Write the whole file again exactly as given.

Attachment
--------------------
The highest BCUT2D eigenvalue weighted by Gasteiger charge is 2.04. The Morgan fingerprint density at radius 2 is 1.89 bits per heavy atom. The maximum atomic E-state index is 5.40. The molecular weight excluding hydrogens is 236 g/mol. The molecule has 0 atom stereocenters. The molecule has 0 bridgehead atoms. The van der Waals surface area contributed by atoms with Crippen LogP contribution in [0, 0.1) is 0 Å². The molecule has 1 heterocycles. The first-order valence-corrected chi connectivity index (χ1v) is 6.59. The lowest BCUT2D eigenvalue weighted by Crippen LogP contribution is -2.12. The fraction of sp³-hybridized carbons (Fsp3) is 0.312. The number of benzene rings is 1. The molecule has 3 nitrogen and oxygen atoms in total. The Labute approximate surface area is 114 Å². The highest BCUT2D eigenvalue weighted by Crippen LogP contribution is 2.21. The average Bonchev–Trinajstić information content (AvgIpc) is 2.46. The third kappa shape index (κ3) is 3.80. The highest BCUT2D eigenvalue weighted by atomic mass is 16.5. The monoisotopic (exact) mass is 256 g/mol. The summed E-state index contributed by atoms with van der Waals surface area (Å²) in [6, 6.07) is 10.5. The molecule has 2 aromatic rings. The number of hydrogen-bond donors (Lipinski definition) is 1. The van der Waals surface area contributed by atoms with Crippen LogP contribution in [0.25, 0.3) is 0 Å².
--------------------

The highest BCUT2D eigenvalue weighted by Gasteiger charge is 2.04. The Morgan fingerprint density at radius 2 is 1.89 bits per heavy atom. The maximum atomic E-state index is 5.40. The molecular weight excluding hydrogens is 236 g/mol. The molecule has 0 atom stereocenters. The molecule has 0 bridgehead atoms. The van der Waals surface area contributed by atoms with Crippen LogP contribution in [0, 0.1) is 0 Å². The molecule has 1 heterocycles. The first-order valence-corrected chi connectivity index (χ1v) is 6.59. The lowest BCUT2D eigenvalue weighted by Crippen LogP contribution is -2.12. The fraction of sp³-hybridized carbons (Fsp3) is 0.312. The number of benzene rings is 1. The molecule has 3 nitrogen and oxygen atoms in total. The Labute approximate surface area is 114 Å². The highest BCUT2D eigenvalue weighted by Crippen LogP contribution is 2.21. The average Bonchev–Trinajstić information content (AvgIpc) is 2.46. The third kappa shape index (κ3) is 3.80. The highest BCUT2D eigenvalue weighted by atomic mass is 16.5. The monoisotopic (exact) mass is 256 g/mol. The summed E-state index contributed by atoms with van der Waals surface area (Å²) in [6, 6.07) is 10.5. The molecule has 2 aromatic rings. The number of hydrogen-bond donors (Lipinski definition) is 1. The van der Waals surface area contributed by atoms with Crippen LogP contribution in [0.25, 0.3) is 0 Å².